The best way to win is if you can get ahead on creature-quality advantage. It’s the easiest way to win. Elspeth does not count here, by the way. While she is good at making them spend time on a card, it usually won’t really get you ahead. She only shines when you have a Knight of the Reliquary in play and need that last big punch or when you are winning the race in the air.
Blightning can be a very difficult card to play against. Your spells are big and good but slow, so Blightning really takes a toll on your overall stamina. Blightning can really attrition you a few turns after it’s cast, when it leaves you in a bad top-decking position. This deck doesn’t like to have to top deck its answers because of the useless late-game Birds and Cobras. Because it thins out its lands very well, however, it is still possible to draw out of it. And again, an unanswered [card]Baneslayer Angel[/card] will always do the trick.
On the draw:
On the play:
I have toyed around with this matchup a lot lately and found the Monument was really good when I am on the play, but very bad on the draw. Grim Discovery is one of the best attrition cards we have to fight this deck. It replaces one of their Blightnings and gives the deck a great top deck in the late game.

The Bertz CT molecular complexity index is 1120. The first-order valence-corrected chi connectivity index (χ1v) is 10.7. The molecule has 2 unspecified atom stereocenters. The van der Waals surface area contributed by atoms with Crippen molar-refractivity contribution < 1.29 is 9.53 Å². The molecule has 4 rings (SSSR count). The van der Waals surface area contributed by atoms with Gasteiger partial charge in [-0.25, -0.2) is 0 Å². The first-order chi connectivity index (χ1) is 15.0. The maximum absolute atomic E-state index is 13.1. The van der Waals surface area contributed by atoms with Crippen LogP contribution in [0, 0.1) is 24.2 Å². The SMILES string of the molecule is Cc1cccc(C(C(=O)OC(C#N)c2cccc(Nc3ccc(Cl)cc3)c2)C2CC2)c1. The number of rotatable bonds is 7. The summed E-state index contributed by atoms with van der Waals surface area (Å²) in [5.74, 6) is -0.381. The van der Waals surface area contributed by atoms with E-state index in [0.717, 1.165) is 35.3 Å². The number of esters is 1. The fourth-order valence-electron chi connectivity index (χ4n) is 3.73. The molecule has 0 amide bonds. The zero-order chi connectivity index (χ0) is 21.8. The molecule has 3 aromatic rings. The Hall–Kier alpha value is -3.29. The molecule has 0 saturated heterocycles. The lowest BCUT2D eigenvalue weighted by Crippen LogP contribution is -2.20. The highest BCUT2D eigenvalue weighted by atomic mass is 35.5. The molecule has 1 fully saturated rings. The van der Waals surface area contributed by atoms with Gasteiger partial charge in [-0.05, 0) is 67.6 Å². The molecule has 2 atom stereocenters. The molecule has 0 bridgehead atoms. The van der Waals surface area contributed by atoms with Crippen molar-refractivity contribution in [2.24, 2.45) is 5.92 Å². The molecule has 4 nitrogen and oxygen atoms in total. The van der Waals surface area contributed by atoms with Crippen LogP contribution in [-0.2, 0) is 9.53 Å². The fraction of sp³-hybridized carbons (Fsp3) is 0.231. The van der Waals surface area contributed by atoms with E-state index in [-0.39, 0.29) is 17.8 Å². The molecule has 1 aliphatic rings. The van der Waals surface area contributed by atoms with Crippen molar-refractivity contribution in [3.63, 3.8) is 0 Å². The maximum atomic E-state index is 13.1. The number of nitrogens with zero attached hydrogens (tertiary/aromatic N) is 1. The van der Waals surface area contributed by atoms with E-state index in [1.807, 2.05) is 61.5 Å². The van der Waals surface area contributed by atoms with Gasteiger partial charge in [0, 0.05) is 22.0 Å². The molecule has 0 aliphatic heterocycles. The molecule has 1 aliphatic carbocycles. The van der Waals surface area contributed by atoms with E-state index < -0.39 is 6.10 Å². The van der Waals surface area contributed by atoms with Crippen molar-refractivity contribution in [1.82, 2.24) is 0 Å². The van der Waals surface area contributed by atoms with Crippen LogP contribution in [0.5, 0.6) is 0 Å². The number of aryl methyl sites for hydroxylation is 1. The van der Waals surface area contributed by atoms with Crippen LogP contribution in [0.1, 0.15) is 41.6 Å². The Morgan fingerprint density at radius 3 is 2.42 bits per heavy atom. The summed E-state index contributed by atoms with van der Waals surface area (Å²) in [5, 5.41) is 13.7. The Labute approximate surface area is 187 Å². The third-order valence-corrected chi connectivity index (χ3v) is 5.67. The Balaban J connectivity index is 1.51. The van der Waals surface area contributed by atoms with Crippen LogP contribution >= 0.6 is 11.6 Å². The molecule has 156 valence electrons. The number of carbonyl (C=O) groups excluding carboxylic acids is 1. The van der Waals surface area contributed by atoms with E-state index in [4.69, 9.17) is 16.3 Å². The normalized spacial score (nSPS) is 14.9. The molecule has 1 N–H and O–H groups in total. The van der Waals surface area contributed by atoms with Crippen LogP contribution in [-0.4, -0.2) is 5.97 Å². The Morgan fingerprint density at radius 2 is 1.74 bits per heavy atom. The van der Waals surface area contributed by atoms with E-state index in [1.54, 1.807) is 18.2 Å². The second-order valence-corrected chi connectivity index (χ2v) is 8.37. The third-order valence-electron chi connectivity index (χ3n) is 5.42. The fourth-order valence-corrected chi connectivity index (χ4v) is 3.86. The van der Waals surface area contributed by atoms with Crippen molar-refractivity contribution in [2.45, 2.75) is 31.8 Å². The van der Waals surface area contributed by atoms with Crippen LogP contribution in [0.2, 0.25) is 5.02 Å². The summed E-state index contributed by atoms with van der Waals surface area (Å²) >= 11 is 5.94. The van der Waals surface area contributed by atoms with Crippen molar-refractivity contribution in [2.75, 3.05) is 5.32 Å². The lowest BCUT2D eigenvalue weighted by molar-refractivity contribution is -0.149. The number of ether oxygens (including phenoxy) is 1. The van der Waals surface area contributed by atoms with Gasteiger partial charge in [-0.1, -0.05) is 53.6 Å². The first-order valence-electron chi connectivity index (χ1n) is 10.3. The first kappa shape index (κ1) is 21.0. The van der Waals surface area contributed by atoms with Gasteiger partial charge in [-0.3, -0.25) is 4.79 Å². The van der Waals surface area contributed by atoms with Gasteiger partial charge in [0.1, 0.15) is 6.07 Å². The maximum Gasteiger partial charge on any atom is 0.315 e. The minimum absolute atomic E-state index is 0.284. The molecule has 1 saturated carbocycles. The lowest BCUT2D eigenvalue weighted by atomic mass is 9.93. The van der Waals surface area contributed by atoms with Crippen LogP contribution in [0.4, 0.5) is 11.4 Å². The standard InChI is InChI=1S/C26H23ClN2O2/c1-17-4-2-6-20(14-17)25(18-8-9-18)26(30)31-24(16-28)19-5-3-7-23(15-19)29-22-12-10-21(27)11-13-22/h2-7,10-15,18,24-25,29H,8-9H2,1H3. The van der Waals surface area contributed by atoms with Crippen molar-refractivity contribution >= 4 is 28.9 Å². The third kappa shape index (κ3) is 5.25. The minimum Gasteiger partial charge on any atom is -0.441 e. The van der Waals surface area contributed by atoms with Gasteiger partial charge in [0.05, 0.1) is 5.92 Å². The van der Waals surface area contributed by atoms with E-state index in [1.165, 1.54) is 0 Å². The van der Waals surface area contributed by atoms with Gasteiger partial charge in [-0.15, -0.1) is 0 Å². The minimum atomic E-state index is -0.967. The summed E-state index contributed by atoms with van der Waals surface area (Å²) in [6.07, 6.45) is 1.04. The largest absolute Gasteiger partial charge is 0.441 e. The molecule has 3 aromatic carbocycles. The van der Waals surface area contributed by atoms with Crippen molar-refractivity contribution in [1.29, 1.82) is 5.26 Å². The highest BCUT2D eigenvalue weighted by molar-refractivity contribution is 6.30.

Some Jund players also take the LD approach in this matchup and try to destroy all of your mana producers in the early game. This sometimes is a great strategy, but Grim Discovery destroys that plan when they don’t have enough removal to take care of everything and you can make your fifth land drop.
Game 2 and 3 play out a lot like the first. They don’t usually have much of a sideboard for this matchup, but their original configuration is enough to do a decent job.